Miguel Frasconi

edited March 2021 in whirling dervish
Miguel Frasconi:
"(born 1956, New York City) is a composer and performer of new exploratory world music. By combining traditional western and non-western instruments with experimental forms, modern electronics, glass and other devolved instruments, he creates a music that sounds from a uniquely imagined tradition. As a keyboard player and glass musician he has worked with many of new music's most respected composers, including John Cage, Brian Eno, Jon Hassell, and James Tenney. As a percussionist he has spent many years studying the music of South India, West Africa, and Indonesia. As a performance artist he has explored early 20th century experimental forms, including the work of the dada and fluxus movements. Frasconi's early work includes ten years as a founding member of The Glass Orchestra, Toronto's internationally acclaimed new music ensemble featuring all glass instruments. He has continued this exploration of glass in his solo and ensemble music, performing on a number of new musical instruments he has developed over the years."


Solo and ensemble music for glass bellbowls, mbiras, voice, toy pianos, electronics and devolved musical instruments, featuring vocalist Eda Maxym

"The "Song" in Song + Distance refers not to the various popular song structures we hear everyday but, rather, to the concept of expression. The song in "singing one's heart out." The "Distance" refers to the concept of experience. The moment we experience something we are immediately at a distance from it. We retain our experience of the event but not the event itself. The song helps us choose the quality of this distance and the depth of the experience. Song and distance, expression and experience, emotion and memory, melody and the sounds around us."
- New Albion Records - 2000


  • edited January 2015
    (Porter Records - 2010)

    - "Miguel Frasconi uses a menagerie of glass objects to create music from a uniquely imagined tradition. These objects are struck, blown, stroked and otherwise coaxed into vibration. Miguel has worked with the likes of renowned composers, John Cage, Brian Eno and James Tenney, and his studies have ranged from the music of Indonesia to the Fluxus movement. Denman Maroney plays what he calls “hyperpiano,” which involves bowing and sliding the strings with steel cylinders, Tibetan prayer bowls, rubber blocks and CD cases to create a unique sonic vocabulary. Denman also uses a system of temporal harmony based on the undertone series that allows him to improvise and compose in several tempos at once. With their release of “Gleam”, these two visionary musicians come together to take the listener through a dream like landscape of otherworldly sounds."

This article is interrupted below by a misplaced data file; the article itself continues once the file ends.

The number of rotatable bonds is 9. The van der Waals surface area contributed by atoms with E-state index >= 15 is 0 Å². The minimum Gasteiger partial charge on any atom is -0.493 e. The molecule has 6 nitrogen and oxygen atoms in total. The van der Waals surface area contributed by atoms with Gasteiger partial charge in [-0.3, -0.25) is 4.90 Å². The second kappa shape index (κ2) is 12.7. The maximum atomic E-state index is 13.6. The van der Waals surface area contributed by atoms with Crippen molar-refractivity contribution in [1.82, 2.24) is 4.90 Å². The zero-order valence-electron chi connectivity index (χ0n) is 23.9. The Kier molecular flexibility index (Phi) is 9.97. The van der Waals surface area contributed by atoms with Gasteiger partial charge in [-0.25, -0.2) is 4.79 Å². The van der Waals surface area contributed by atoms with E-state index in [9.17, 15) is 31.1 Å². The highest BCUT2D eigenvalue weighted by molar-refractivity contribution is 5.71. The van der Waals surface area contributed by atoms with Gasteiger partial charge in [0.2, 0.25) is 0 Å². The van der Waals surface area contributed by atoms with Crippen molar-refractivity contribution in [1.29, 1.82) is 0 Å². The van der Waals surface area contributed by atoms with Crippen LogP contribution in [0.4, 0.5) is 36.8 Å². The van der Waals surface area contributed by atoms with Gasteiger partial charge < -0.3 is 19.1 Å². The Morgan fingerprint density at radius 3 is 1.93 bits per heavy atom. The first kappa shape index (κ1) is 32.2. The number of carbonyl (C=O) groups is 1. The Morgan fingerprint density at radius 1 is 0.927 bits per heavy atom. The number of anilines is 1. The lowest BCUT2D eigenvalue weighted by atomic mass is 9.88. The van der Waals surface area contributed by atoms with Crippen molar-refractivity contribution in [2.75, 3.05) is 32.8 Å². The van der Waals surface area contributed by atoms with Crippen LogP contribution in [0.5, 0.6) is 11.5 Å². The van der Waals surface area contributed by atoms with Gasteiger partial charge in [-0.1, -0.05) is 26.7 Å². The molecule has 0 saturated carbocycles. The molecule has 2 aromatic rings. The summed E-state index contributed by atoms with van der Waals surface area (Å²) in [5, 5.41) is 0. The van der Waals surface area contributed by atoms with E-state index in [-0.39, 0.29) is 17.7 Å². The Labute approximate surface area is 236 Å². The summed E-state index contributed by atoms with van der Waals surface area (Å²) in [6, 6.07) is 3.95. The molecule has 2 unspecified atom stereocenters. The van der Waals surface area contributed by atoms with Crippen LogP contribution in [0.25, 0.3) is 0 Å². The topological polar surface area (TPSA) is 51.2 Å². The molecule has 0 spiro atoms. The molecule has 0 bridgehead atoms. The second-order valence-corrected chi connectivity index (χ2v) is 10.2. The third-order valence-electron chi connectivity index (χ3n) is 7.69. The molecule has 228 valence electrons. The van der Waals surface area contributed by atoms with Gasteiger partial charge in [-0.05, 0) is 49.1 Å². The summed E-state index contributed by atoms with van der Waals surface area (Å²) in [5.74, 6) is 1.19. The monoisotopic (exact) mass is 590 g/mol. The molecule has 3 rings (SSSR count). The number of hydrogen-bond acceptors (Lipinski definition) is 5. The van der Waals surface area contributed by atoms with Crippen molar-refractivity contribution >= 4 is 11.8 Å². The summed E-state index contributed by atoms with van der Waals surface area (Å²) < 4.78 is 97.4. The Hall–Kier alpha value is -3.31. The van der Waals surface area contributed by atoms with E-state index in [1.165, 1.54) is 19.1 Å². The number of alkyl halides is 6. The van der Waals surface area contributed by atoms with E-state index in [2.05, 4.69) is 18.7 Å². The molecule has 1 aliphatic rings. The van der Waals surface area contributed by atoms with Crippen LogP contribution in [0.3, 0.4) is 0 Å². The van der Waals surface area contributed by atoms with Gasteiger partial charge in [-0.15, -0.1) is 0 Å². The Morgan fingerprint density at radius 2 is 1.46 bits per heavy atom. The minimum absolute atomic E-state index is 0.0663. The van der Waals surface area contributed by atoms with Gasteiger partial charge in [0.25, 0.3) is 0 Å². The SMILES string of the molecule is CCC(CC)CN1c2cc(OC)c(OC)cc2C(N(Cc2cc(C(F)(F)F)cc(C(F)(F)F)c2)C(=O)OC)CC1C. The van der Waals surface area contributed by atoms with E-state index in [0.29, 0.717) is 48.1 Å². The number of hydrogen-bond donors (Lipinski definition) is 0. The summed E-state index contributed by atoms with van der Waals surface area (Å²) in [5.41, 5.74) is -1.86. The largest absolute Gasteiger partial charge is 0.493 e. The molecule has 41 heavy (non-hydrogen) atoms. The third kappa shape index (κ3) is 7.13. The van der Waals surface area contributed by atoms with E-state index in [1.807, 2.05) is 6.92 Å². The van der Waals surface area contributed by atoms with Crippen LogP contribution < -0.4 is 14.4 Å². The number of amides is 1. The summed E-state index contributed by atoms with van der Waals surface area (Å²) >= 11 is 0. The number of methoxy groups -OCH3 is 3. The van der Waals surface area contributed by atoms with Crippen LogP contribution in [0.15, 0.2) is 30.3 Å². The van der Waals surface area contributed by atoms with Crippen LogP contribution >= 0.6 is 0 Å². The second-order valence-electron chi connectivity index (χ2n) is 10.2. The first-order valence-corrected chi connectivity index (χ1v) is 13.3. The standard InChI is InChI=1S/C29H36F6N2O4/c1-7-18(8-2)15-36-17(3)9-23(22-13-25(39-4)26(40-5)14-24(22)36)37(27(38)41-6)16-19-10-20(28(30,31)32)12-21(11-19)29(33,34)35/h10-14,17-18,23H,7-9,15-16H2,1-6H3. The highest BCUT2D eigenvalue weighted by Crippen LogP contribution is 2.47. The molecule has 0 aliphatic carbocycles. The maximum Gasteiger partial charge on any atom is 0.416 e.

• edited November 2016
    Free on Bandcamp:

    Miguel Frasconi - The RIOT of SPRING by 16 Stravinskys
    released 29 May 2013

    - "The Riot of Spring, for 16 orchestras.

    Sixteen different recordings of Igor Stravinsky's The Rite of Spring, played simultaneously. Conceived and realized by Miguel Frasconi.

    This version created in honor of the 100th anniversary of the premiere performance of Le Sacre du printemps, which took place May 29, 1913.

    The Riot of Spring (An Orchestra of Orchestras) was first performed in 2006 on Stephan Moore's 16 speaker array, with a different orchestra in each speaker. It was commissioned by Suzanne Fiol and ISSUE Project Room for the first annual Floating Points festival."
  • Mr. Frasconi's contribution to the ongoing Modulisme project is out today.

    Modulisme Session 040
    "I think I decided to be a musician and composer when I was around 8 years old. My school class went to see the local orchestra play Charles Ives' Third Symphony.
    I had of course listened to music before, live and otherwise, but this music did not sound like anything I had ever heard. To my young ear this did not sound like music but more like weather; as turbulent and unexpected as a storm. I left there thinking, if a human being can create something that sounds like weather, that is what I want to learn how to do. I was hooked on wanting to make something that seemed more than just "music."  I started playing piano then later discovered recordings of early electronic music and kept following that lead."

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